Monday, April 23, 2012

Scandinavian Roots, Gomer & the Ten Lost Tribes of Israel

Sweden and Norway (part of Scandinavia) figure significantly in my autosomal mtDNA results, as did a Scythian ancestral connection.

Uncovering Scandinavian Roots

The term "Scythians" is sometimes applied by historians to a particular people and sometimes to all the nomad tribes in the vast territory north of the Black and Caspian Seas. It is this area where we must find the roots of the Scandinavian peoples. The Cimmerians were the oldest inhabitants of Scythia. Their history can be traced back to near the close of the eighth century Assyrian records. A collection of letters preserved in Ashurbanipal's library inform us of events in the Urartu area of Armenia during the years 707-706B.C. Included in this collection were reports from Assyrian frontier posts. One said the king of Urartu came into "the land of Gamir" and had to be forced back.

For many years E. D. Phillips studied the history of the nomads in Scythia. He says the Cimmerians "appear late in the eighth century on the northern border of the Kingdom of Urartu as the Gimirrai or Gamir of Assyrian records" (page 52, The Royal Hordes, Nomad Peoples of the Steppes). Other historians agree that the Gimirrai were the "Kimmerioi" Cimmerians of the Greeks.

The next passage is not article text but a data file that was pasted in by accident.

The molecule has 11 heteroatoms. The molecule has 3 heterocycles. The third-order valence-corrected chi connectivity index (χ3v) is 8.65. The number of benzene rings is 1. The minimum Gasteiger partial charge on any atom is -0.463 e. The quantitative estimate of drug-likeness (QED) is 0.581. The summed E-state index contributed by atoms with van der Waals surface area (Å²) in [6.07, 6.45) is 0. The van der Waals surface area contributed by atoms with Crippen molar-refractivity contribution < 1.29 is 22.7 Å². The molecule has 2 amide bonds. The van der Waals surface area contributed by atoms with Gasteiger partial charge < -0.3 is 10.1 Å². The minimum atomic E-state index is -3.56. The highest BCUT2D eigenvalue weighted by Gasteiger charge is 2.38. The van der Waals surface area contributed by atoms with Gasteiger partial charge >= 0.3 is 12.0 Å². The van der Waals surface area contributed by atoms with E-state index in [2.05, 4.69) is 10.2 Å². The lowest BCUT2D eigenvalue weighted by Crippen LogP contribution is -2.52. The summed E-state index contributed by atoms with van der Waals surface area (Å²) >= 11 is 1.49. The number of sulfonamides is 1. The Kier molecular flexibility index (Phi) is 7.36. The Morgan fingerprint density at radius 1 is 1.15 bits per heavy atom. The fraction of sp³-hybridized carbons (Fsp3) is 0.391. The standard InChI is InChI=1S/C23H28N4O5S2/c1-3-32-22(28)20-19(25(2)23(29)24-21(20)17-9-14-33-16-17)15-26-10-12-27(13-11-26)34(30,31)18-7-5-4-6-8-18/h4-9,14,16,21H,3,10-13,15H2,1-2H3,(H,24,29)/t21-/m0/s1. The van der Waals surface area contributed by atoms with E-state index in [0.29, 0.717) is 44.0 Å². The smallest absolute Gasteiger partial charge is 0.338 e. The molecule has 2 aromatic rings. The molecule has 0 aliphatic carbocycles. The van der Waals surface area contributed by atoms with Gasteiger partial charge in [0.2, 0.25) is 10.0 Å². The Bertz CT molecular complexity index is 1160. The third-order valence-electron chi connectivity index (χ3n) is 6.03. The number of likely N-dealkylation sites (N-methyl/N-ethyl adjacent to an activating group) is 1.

There is also a connection with the biblical Gomer in Hosea's prophecy. Notice that the prophet Hosea married a woman called "Gomer" (Hosea 1:3). She represented the unfaithfulness and slavery of the ten tribes of the House of Israel (chapter 3).

This prophecy indicates that the northern ten tribes of Israel would also be called "Gomer" while in captivity. The Israelites were actually known as Gomerians or Cimmerians.

Read more at the link above.

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